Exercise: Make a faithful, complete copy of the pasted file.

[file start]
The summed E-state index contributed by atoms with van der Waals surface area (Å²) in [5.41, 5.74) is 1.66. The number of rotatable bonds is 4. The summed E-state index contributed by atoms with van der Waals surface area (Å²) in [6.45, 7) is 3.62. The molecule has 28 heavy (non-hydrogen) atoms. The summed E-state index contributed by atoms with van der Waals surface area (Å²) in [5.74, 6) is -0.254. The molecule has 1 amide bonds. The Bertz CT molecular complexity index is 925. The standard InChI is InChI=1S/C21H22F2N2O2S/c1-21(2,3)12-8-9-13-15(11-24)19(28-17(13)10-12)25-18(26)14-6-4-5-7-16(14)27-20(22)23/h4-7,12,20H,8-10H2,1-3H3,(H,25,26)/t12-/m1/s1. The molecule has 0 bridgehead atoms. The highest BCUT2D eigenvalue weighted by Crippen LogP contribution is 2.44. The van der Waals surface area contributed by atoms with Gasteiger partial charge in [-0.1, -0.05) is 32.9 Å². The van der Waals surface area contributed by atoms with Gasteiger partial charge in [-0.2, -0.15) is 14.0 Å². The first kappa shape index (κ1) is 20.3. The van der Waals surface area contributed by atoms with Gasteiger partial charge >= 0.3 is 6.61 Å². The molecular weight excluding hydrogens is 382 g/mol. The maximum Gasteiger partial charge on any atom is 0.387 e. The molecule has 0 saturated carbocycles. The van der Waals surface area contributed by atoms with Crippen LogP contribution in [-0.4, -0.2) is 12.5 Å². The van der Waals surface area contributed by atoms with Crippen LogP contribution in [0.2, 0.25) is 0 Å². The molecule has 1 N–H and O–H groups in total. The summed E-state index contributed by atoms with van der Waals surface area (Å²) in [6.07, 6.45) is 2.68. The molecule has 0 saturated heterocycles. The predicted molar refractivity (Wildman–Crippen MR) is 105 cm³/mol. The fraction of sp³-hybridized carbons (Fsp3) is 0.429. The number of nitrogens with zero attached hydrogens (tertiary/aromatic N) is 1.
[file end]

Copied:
The summed E-state index contributed by atoms with van der Waals surface area (Å²) in [5.41, 5.74) is 1.66. The number of rotatable bonds is 4. The summed E-state index contributed by atoms with van der Waals surface area (Å²) in [6.45, 7) is 3.62. The molecule has 28 heavy (non-hydrogen) atoms. The summed E-state index contributed by atoms with van der Waals surface area (Å²) in [5.74, 6) is -0.254. The molecule has 1 amide bonds. The Bertz CT molecular complexity index is 925. The standard InChI is InChI=1S/C21H22F2N2O2S/c1-21(2,3)12-8-9-13-15(11-24)19(28-17(13)10-12)25-18(26)14-6-4-5-7-16(14)27-20(22)23/h4-7,12,20H,8-10H2,1-3H3,(H,25,26)/t12-/m1/s1. The molecule has 0 bridgehead atoms. The highest BCUT2D eigenvalue weighted by Crippen LogP contribution is 2.44. The van der Waals surface area contributed by atoms with Gasteiger partial charge in [-0.1, -0.05) is 32.9 Å². The van der Waals surface area contributed by atoms with Gasteiger partial charge in [-0.2, -0.15) is 14.0 Å². The first kappa shape index (κ1) is 20.3. The van der Waals surface area contributed by atoms with Gasteiger partial charge >= 0.3 is 6.61 Å². The molecular weight excluding hydrogens is 382 g/mol. The maximum Gasteiger partial charge on any atom is 0.387 e. The molecule has 0 saturated carbocycles. The van der Waals surface area contributed by atoms with Crippen LogP contribution in [-0.4, -0.2) is 12.5 Å². The van der Waals surface area contributed by atoms with Crippen LogP contribution in [0.2, 0.25) is 0 Å². The molecule has 1 N–H and O–H groups in total. The summed E-state index contributed by atoms with van der Waals surface area (Å²) in [6.07, 6.45) is 2.68. The molecule has 0 saturated heterocycles. The predicted molar refractivity (Wildman–Crippen MR) is 105 cm³/mol. The fraction of sp³-hybridized carbons (Fsp3) is 0.429. The number of nitrogens with zero attached hydrogens (tertiary/aromatic N) is 1.